What I am providing here, courtesy of James Beard, is a simple tip for determining the precise amount of time to cook a fillet of fish in order to prevent overcooking.  Overcooking is, by far, the most common crime against fish because it happens so easily.  And it is such a tragedy when a beautiful fresh piece of fish is converted into a dry hard chunk that fights its way down your throat.

Not that I am completely innocent of this crime.  I have overcooked more fish than I care to admit.  I only really started cooking fish when I began dating a fisherman (now my husband) and it took me years before I realized just how quickly fish cooks.  After one too many fish was forgotten in the oven until it was a barely edible mass, I overcompensated by hovering over the oven, checking the flesh with a fork every couple of minutes to test if it flaked apart yet.  If only I had known about this trick years ago, I would have saved myself from countless dried out fish and hours of my time.

The trick is: measure the thickness of your fish and cook it at 450°F for ten minutes for every inch of thickness.

That’s it!  This rule works for any type of fish, any size, whether it is filleted, whole, stuffed, or breaded.

  • Preheat your oven to 450° F
  • Line a baking sheet with foil or butter a baking dish and lay down your room temperature fish
  • Measure the thickness of the fish at its thickest section
  • Season your fish however you like (salt, pepper, lemon, and butter work for any fish)
  • Pop your fish in the oven and set your timer for 10 minutes for every inch of thickness

Something you might want to consider: if your fish is significantly thicker in one section than another, make a compromise and use a measurement halfway between the thickest and thinnest sections.  For example, if the thickest part of the fish is two inches and the thinnest part is one inch, use the measurement of 1.5 inches and cook it for 15 minutes.  Also, you can cook your fish from a frozen state, just cook it for twenty minutes for every inch of thickness instead of ten minutes.  And if you want to seal your fish in a foil “envelope”, just add 5 minutes to the total cooking time.  

my fillet of sockeye salmon from Bristol Bay

I tested this out myself with a fillet of sockeye salmon that I pulled out of my freezer the other night.  I thawed out the salmon, laid it on a foil lined baking sheet and measured its thickness.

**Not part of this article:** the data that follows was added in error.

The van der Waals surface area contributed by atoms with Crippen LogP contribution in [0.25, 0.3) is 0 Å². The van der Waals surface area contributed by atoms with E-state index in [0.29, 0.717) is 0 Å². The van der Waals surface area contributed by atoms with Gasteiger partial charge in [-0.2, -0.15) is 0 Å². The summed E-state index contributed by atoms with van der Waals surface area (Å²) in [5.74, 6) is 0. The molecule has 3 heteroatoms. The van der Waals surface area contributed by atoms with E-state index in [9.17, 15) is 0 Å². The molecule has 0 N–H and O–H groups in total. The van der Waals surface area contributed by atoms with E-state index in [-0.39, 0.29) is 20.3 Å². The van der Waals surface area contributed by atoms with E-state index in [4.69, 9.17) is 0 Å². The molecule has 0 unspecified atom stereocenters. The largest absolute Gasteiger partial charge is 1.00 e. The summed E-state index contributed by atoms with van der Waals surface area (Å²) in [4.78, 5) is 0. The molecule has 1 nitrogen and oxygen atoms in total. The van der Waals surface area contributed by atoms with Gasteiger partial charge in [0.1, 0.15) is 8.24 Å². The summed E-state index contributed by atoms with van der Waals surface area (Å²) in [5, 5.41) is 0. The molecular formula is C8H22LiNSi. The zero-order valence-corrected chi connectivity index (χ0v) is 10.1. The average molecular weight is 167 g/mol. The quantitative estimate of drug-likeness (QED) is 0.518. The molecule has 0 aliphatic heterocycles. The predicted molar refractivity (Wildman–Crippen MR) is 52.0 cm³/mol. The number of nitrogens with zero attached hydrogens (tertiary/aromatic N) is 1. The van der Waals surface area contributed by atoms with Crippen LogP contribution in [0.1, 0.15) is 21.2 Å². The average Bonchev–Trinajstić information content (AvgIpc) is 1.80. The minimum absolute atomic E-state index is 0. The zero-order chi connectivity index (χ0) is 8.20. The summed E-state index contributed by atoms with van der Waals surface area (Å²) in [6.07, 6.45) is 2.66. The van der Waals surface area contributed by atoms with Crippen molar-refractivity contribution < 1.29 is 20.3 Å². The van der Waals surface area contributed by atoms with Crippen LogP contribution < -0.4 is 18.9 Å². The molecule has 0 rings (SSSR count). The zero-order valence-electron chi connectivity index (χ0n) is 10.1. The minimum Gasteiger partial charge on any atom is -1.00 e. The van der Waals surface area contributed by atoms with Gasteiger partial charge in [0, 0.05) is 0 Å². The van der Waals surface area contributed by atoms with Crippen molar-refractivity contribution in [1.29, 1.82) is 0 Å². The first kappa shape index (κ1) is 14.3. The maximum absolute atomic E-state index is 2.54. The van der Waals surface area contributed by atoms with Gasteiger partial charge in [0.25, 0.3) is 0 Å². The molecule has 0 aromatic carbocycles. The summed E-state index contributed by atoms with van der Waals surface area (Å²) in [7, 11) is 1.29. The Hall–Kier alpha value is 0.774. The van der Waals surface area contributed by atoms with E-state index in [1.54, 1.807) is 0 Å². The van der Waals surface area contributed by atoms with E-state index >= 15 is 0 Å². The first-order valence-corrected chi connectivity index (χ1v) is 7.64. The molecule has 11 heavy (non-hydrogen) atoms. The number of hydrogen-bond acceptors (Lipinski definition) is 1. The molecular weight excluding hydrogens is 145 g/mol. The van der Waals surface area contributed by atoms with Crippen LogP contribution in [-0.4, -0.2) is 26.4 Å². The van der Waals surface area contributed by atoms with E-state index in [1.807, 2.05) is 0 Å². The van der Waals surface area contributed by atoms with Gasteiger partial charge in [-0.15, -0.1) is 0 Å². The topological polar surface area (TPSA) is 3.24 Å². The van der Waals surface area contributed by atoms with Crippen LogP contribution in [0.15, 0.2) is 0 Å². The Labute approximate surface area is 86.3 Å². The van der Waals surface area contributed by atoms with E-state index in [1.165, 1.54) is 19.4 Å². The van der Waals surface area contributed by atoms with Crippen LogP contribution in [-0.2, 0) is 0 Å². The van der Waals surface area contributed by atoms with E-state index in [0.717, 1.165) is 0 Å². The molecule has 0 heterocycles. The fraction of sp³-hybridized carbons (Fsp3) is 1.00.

Why does my hand look so wrinkly?

I drizzled it with lemon juice and generously salted and peppered it before placing a few pats of butter on top.  After my ridiculously old oven took forever getting up to 450° I placed my baking sheet on the middle rack and set my timer.  Because my salmon measured just a tad over one inch, I set the timer for 11 minutes.  I backed away from the oven and resisted the urge to open the oven door and poke it with a fork.  I wanted to make sure I was doing an accurate test of this fish formula so I didn’t open the oven door until my timer rang at 11 minutes.  I immediately pulled the salmon out and let it cool on the counter for about 10 minutes before cutting into it.

Success!  I am happy to report that the salmon was perfectly done – barely cooked all the way through, and still moist and soft.

Testimony to my success. If only you could taste it too.

As you can see from the photo above, the flesh flakes apart but is still semi-transparent and deep pink in color.  When salmon is overcooked the color of the flesh changes to an opaque, light pink.

In case you can’t tell, I’m really excited about my discovery here!  I’m excited that I won’t have to guess and worry over baking fish anymore, and I’m excited to share this tip with my readers.  As a fisherman’s wife, I get asked all the time for advice on cooking fish.  It seems that many people in my part of the country feel uncertain about it and I really do believe that most people would buy fish more often if they felt confident in their ability to prepare it.